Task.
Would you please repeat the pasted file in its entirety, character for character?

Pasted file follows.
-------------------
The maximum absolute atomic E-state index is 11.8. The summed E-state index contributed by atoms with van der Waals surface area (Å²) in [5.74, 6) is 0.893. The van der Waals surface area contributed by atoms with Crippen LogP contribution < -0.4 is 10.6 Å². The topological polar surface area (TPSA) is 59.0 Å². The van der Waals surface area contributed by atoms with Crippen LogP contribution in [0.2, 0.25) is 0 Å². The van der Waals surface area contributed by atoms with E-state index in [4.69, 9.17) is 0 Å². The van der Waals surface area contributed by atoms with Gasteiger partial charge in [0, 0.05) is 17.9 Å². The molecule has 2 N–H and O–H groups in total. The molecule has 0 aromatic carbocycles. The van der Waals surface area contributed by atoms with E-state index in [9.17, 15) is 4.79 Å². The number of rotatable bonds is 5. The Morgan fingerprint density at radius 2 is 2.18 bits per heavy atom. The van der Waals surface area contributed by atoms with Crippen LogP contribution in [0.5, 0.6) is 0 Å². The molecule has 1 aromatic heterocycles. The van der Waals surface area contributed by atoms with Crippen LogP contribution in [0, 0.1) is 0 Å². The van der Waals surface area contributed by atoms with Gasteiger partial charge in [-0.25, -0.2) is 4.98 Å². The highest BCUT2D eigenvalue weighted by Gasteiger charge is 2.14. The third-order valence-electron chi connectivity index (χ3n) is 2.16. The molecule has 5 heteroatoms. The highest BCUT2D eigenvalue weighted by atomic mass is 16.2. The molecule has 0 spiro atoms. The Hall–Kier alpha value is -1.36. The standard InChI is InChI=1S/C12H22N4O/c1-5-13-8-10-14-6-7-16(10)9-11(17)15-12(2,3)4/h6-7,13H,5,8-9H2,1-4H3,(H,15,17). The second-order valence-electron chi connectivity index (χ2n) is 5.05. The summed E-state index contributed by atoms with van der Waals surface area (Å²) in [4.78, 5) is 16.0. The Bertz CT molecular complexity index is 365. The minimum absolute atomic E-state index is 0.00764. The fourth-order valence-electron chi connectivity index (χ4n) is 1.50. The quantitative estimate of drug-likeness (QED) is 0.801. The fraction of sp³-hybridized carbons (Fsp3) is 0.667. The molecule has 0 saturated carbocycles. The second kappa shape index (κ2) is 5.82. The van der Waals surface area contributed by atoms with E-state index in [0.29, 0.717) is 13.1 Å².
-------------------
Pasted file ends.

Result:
The maximum absolute atomic E-state index is 11.8. The summed E-state index contributed by atoms with van der Waals surface area (Å²) in [5.74, 6) is 0.893. The van der Waals surface area contributed by atoms with Crippen LogP contribution < -0.4 is 10.6 Å². The topological polar surface area (TPSA) is 59.0 Å². The van der Waals surface area contributed by atoms with Crippen LogP contribution in [0.2, 0.25) is 0 Å². The van der Waals surface area contributed by atoms with E-state index in [4.69, 9.17) is 0 Å². The van der Waals surface area contributed by atoms with Gasteiger partial charge in [0, 0.05) is 17.9 Å². The molecule has 2 N–H and O–H groups in total. The molecule has 0 aromatic carbocycles. The van der Waals surface area contributed by atoms with E-state index in [9.17, 15) is 4.79 Å². The number of rotatable bonds is 5. The Morgan fingerprint density at radius 2 is 2.18 bits per heavy atom. The van der Waals surface area contributed by atoms with Crippen LogP contribution in [0.5, 0.6) is 0 Å². The molecule has 1 aromatic heterocycles. The van der Waals surface area contributed by atoms with Crippen LogP contribution in [0, 0.1) is 0 Å². The van der Waals surface area contributed by atoms with Gasteiger partial charge in [-0.25, -0.2) is 4.98 Å². The highest BCUT2D eigenvalue weighted by Gasteiger charge is 2.14. The third-order valence-electron chi connectivity index (χ3n) is 2.16. The molecule has 5 heteroatoms. The highest BCUT2D eigenvalue weighted by atomic mass is 16.2. The molecule has 0 spiro atoms. The Hall–Kier alpha value is -1.36. The standard InChI is InChI=1S/C12H22N4O/c1-5-13-8-10-14-6-7-16(10)9-11(17)15-12(2,3)4/h6-7,13H,5,8-9H2,1-4H3,(H,15,17). The second-order valence-electron chi connectivity index (χ2n) is 5.05. The summed E-state index contributed by atoms with van der Waals surface area (Å²) in [4.78, 5) is 16.0. The Bertz CT molecular complexity index is 365. The minimum absolute atomic E-state index is 0.00764. The fourth-order valence-electron chi connectivity index (χ4n) is 1.50. The quantitative estimate of drug-likeness (QED) is 0.801. The fraction of sp³-hybridized carbons (Fsp3) is 0.667. The molecule has 0 saturated carbocycles. The second kappa shape index (κ2) is 5.82. The van der Waals surface area contributed by atoms with E-state index in [0.29, 0.717) is 13.1 Å².